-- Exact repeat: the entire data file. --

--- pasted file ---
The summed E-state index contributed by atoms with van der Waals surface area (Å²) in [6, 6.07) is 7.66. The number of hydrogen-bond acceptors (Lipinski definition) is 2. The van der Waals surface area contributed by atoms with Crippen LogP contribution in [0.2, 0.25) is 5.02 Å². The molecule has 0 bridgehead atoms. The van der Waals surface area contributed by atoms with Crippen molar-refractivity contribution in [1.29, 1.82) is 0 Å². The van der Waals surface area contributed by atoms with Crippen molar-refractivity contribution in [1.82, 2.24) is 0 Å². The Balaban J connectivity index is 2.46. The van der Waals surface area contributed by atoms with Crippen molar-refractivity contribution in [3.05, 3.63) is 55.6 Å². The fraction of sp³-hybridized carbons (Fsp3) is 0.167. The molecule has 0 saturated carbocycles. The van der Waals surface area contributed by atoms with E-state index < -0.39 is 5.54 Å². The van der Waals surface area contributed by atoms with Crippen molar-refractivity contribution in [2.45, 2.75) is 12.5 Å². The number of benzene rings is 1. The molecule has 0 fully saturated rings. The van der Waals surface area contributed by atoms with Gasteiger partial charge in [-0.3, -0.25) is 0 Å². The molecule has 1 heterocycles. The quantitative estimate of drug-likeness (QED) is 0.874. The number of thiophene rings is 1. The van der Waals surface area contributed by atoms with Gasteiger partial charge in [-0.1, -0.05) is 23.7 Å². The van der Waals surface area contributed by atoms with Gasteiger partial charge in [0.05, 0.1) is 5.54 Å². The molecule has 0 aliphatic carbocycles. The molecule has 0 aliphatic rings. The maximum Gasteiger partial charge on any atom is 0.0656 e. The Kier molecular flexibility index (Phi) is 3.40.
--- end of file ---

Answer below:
The summed E-state index contributed by atoms with van der Waals surface area (Å²) in [6, 6.07) is 7.66. The number of hydrogen-bond acceptors (Lipinski definition) is 2. The van der Waals surface area contributed by atoms with Crippen LogP contribution in [0.2, 0.25) is 5.02 Å². The molecule has 0 bridgehead atoms. The van der Waals surface area contributed by atoms with Crippen molar-refractivity contribution in [1.29, 1.82) is 0 Å². The van der Waals surface area contributed by atoms with Crippen molar-refractivity contribution in [1.82, 2.24) is 0 Å². The Balaban J connectivity index is 2.46. The van der Waals surface area contributed by atoms with Crippen molar-refractivity contribution in [3.05, 3.63) is 55.6 Å². The fraction of sp³-hybridized carbons (Fsp3) is 0.167. The molecule has 0 saturated carbocycles. The van der Waals surface area contributed by atoms with E-state index < -0.39 is 5.54 Å². The van der Waals surface area contributed by atoms with Crippen molar-refractivity contribution in [2.45, 2.75) is 12.5 Å². The number of benzene rings is 1. The molecule has 0 fully saturated rings. The van der Waals surface area contributed by atoms with Gasteiger partial charge in [-0.3, -0.25) is 0 Å². The molecule has 1 heterocycles. The quantitative estimate of drug-likeness (QED) is 0.874. The number of thiophene rings is 1. The van der Waals surface area contributed by atoms with Gasteiger partial charge in [-0.1, -0.05) is 23.7 Å². The van der Waals surface area contributed by atoms with Gasteiger partial charge in [0.05, 0.1) is 5.54 Å². The molecule has 0 aliphatic carbocycles. The molecule has 0 aliphatic rings. The maximum Gasteiger partial charge on any atom is 0.0656 e. The Kier molecular flexibility index (Phi) is 3.40.